As public safety advocates, Public Watchdogs has conducted due diligence relevant to SONGS and COVID19. We have reviewed Governor Newsom’s most recent executive order defining “Essential Critical Infrastructure Workers” (attached). “Workers needed for safe and secure operations at nuclear generation” are no longer necessary because San Onofre Nuclear Generating Station (SONGS) has not generated electricity since 2012.
1) A failed nuclear power plant does not meet the requirement of “essential industry”: Black’s Law Dictionary defines “essential industry” as “Industries an economic society declares as critical. The industries as well as their suppliers are included … Steel, gas, electricity and communications are just a few examples.”
SONGS has not generated electricity since 2012.
2) Edison is not in compliance with COVID19 worker health protection at every level of government: Edison is out of compliance with COVID19 regulations and guidelines at the federal, state and local levels. SCE’s is obligated to ensure “worker health protection”.
Edison’s own 9-23-2014 NRC Post-Shutdown Decommissioning Activities Report specifies: “SCE will continue to comply with federal, state, and local requirements for non-radiological interfaces with the environment including limitations on water withdrawal and discharges, air emissions including criteria pollutants and fugitive dust, noose levels, protection of avian, terrestrial and aquatic species, cultural resources, disposal of non-radiological waste, and worker health protection.” [emphasis added]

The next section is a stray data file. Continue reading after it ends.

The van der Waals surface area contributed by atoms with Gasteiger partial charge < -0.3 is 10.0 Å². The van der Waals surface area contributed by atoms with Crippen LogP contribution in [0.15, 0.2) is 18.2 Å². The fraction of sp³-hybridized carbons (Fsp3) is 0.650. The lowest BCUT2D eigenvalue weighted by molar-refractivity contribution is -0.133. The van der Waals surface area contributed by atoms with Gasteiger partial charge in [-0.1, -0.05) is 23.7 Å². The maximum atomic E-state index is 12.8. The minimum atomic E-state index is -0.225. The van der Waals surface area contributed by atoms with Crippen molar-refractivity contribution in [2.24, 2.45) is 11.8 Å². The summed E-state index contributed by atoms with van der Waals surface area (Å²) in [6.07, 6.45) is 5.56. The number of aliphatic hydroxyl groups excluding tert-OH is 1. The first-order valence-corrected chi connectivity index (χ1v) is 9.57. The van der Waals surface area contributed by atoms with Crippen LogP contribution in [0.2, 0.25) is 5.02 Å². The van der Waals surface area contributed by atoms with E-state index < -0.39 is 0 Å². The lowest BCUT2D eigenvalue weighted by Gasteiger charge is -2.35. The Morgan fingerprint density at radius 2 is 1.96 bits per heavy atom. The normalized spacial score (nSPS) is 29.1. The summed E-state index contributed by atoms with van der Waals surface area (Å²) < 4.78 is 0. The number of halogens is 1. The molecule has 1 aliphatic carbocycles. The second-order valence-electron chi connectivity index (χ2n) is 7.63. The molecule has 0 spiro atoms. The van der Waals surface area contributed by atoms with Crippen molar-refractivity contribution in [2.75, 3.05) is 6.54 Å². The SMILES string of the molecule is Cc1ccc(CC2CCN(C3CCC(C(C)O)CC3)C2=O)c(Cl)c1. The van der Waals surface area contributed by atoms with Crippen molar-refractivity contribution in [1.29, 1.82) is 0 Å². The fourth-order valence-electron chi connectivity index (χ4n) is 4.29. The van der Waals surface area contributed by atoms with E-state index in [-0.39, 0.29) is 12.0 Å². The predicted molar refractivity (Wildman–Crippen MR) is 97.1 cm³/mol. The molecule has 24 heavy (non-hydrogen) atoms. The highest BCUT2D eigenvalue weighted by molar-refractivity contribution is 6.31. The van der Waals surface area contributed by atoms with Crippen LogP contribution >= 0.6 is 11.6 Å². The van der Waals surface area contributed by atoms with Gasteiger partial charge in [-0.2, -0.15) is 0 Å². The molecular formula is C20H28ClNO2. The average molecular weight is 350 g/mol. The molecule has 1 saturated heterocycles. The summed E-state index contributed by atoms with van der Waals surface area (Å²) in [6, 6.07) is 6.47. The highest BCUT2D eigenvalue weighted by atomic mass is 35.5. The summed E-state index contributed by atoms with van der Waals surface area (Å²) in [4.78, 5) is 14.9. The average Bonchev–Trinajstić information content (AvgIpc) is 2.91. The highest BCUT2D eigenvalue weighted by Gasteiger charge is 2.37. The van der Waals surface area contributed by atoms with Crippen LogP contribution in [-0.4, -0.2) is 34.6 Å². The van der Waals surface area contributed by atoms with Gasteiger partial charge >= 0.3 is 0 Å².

3) Decommissioning workers at SONGS are increasing the risk of public contagion: Governor Gavin Newsom said the corona virus could infect 56% of Californians over 8 weeks. The only way to minimize worker exposure is enforce a complete halt of nonessential work. Hundreds of workers traveling in and out of the facility and back into our communities defies the intent of the Governor’s executive order.
4) Sick workers increase the risk of a fuel handling accident: Given the number of workers at SONGS, it is a 100% certainty that many of these workers are already infected with COVID19. Sick workers increase the probability of an accident. With COVID19, a fever can strike suddenly, impairing the judgement of crane operators, spotters, redundant safety personnel, and supervisors. In the next few days many workers who are significant to safety are going to become ill with COVID19.